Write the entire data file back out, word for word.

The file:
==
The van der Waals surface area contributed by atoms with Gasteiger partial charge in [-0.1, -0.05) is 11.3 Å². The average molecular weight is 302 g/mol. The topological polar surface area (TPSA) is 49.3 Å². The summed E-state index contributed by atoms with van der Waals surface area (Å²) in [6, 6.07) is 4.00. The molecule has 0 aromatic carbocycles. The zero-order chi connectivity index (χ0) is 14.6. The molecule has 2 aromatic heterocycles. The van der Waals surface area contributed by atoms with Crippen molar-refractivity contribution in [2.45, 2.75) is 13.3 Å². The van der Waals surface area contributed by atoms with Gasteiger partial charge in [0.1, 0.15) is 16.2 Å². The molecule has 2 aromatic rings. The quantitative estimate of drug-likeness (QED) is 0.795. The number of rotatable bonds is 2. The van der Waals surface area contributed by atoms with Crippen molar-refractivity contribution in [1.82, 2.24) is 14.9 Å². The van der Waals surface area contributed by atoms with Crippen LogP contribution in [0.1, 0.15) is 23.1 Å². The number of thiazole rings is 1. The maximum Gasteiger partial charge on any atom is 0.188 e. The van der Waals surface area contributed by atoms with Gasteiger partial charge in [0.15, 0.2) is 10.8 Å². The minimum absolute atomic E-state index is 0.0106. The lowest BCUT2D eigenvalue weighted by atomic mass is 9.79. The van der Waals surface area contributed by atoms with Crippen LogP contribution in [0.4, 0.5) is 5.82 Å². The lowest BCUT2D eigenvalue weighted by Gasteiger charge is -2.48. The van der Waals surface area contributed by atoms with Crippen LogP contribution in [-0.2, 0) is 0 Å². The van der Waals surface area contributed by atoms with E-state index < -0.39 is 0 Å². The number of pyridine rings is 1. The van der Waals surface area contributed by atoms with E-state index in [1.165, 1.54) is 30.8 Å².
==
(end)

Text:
The van der Waals surface area contributed by atoms with Gasteiger partial charge in [-0.1, -0.05) is 11.3 Å². The average molecular weight is 302 g/mol. The topological polar surface area (TPSA) is 49.3 Å². The summed E-state index contributed by atoms with van der Waals surface area (Å²) in [6, 6.07) is 4.00. The molecule has 0 aromatic carbocycles. The zero-order chi connectivity index (χ0) is 14.6. The molecule has 2 aromatic heterocycles. The van der Waals surface area contributed by atoms with Crippen molar-refractivity contribution in [2.45, 2.75) is 13.3 Å². The van der Waals surface area contributed by atoms with Gasteiger partial charge in [0.1, 0.15) is 16.2 Å². The molecule has 2 aromatic rings. The quantitative estimate of drug-likeness (QED) is 0.795. The number of rotatable bonds is 2. The van der Waals surface area contributed by atoms with Crippen molar-refractivity contribution in [1.82, 2.24) is 14.9 Å². The van der Waals surface area contributed by atoms with Crippen LogP contribution in [0.1, 0.15) is 23.1 Å². The number of thiazole rings is 1. The maximum Gasteiger partial charge on any atom is 0.188 e. The van der Waals surface area contributed by atoms with Gasteiger partial charge in [0.15, 0.2) is 10.8 Å². The minimum absolute atomic E-state index is 0.0106. The lowest BCUT2D eigenvalue weighted by atomic mass is 9.79. The van der Waals surface area contributed by atoms with Crippen LogP contribution in [0.4, 0.5) is 5.82 Å². The lowest BCUT2D eigenvalue weighted by Gasteiger charge is -2.48. The van der Waals surface area contributed by atoms with Crippen LogP contribution in [-0.2, 0) is 0 Å². The van der Waals surface area contributed by atoms with E-state index < -0.39 is 0 Å². The number of pyridine rings is 1. The van der Waals surface area contributed by atoms with E-state index in [1.165, 1.54) is 30.8 Å².